Sen. Rand Paul, R-Kentucky, center, participates in a round table discussion on school choice with Sen. Rob Portman, R-Ohio, and Rep. Brad Wenstrup, R-Ohio, at Carpe Diem-Aiken, a tuition-free public charter school, Friday, May 16, 2014, in Cincinnati. (AP Photo/Al Behrman)
RCEd Commentary by Stephen Dyer
It wasn’t long ago when I wrote here that while there was much hope for reforming Ohio’s nationally ridiculed charter school system, there remained major hurdles – specifically the politically powerful for-profit, poor performing charter school lobby.
Well, it appears that the poor-performing charter school sector has again won the day. A substantive, meaningful reform package that passed unanimously out of the Ohio Senate late last month wasn’t even taken up by the Ohio House in time for the summer recess, even though there were the votes to pass it.
This means the bipartisan, well-thought out Senate package won’t be taken up again (if at all) until the fall, delaying many of the reforms until the 2016-2017 school year at the earliest.
This is a bad setback for the national charter school quality movement. While other states have successfully tightened their laws, Ohio – the “Wild, Wild West” of charter schools – remains the same national embarrassment it’s always been. The hope had been that if Ohio can become a quality-based state, any state could do it.
But instead, Ohio’s story serves as a warning to those who care about quality school choice: If the forces pushing choice over quality are allowed unchallenged political access, as it has been in Ohio, then quality will lose. Always.
Don’t believe me?
Ohio had its largest teachers unions, the Thomas B. Fordham Institute, Students First, more conservative advocates, more liberal advocates like mine, Innovation Ohio, and editorial pages all agreeing that charter school reform had to happen. Yet it didn’t.
The Real Politick of Ohio charter school reform stems from big campaign contributors William Lager, who runs the nation’s largest for-profit school – the Electronic Classroom of Tomorrow – and David Brennan, who runs White Hat Management, which also has an E-School – OHDELA. Between them, they’ve given about $6 million to politicians since the charter school program began. In return, they’ve collected one out of every four state charter school dollars ever spent.
I’ve seen these guys’ legislative influence firsthand when I served two terms in the Ohio House of Representatives. No lobby in Ohio is more powerful, especially considering how poorly their schools perform.
The Ohio bill would have done several positive things. It would have had the state (for the first time) keep track of operators and have them account for how they spend money running charter schools. It would have prevented failing charter schools from seeking new authorizers without the authorizer vouching for the school at the state’s Department of Education. It would have prevented charter school board members from sitting on the board if they ran companies that had business dealings with the school. It would have ensured far better transparency.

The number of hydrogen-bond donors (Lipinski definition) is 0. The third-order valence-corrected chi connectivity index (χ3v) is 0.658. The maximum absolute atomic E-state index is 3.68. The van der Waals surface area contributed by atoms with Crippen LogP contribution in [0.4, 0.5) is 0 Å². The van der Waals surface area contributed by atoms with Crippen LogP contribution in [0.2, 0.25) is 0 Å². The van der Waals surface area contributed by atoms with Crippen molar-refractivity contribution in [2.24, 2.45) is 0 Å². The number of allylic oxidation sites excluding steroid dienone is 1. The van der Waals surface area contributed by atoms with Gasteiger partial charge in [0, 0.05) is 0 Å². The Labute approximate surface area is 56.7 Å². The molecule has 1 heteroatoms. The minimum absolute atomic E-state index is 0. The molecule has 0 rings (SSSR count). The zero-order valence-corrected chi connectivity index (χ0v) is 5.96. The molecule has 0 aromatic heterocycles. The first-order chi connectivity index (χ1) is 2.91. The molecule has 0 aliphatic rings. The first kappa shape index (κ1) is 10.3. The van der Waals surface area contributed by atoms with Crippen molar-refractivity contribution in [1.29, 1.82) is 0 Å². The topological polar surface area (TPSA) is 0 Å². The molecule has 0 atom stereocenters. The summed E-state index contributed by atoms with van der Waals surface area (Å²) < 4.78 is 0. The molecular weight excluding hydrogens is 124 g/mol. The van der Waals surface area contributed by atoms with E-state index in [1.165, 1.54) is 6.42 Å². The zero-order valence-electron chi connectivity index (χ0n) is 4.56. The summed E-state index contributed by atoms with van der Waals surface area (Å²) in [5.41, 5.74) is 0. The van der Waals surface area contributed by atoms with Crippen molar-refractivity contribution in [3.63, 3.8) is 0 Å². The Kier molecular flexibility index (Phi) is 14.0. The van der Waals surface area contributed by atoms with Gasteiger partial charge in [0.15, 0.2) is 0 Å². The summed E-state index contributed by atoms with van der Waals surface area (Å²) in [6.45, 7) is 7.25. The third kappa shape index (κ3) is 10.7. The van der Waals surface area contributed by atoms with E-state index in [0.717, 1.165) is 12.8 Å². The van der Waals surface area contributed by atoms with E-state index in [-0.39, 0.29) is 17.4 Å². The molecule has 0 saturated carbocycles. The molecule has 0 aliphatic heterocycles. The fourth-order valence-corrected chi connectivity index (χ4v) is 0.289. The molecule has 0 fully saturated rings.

The bill would fixed much of what is widely acknowledged as a failed charter school system where failing schools thrive and excellent schools languish. More than half the money sent to Ohio charter schools comes from the same or higher performing school districts. And charter schools received more Fs on the last state report card than As, Bs and Cs combined.
CREDO studied Ohio’s system and found that children in charters are significantly behind their local public school peers. Meanwhile, a recent examination of state audits found that no sector misspends money like charter schools.
Despite all this effort, we must work harder to bring needed change to Ohio’s charter school system.
We need to continue forcefully making the public case for reform, as well as talking beyond the current bill. I outlined in my earlier post a way for the state to create a charter school market that financially rewards success and punishes failure, as well as shortening the time failing schools can operate here.
But more than anything, we in the quality-based charter school movement need someone, or a group of someones, willing to invest in political candidates who care about quality school choices.
For in Ohio, the lesson is simple: Without campaign money, even the best, most common sense charter school policies won’t pass. It is a hard lesson in Real Politick. To many of us in education policy, it’s anathema to how we work. For to us, ideas always trump money.
But in Ohio and other places where quality means less to legislatures and governors than choice, we must remove the weeds so our garden and – most importantly – our children can bloom.
And in politics, the best weed killer is money.
I’ll never forget one of my mentor’s favorite sayings: “If they’re getting away with it, it’s your fault.”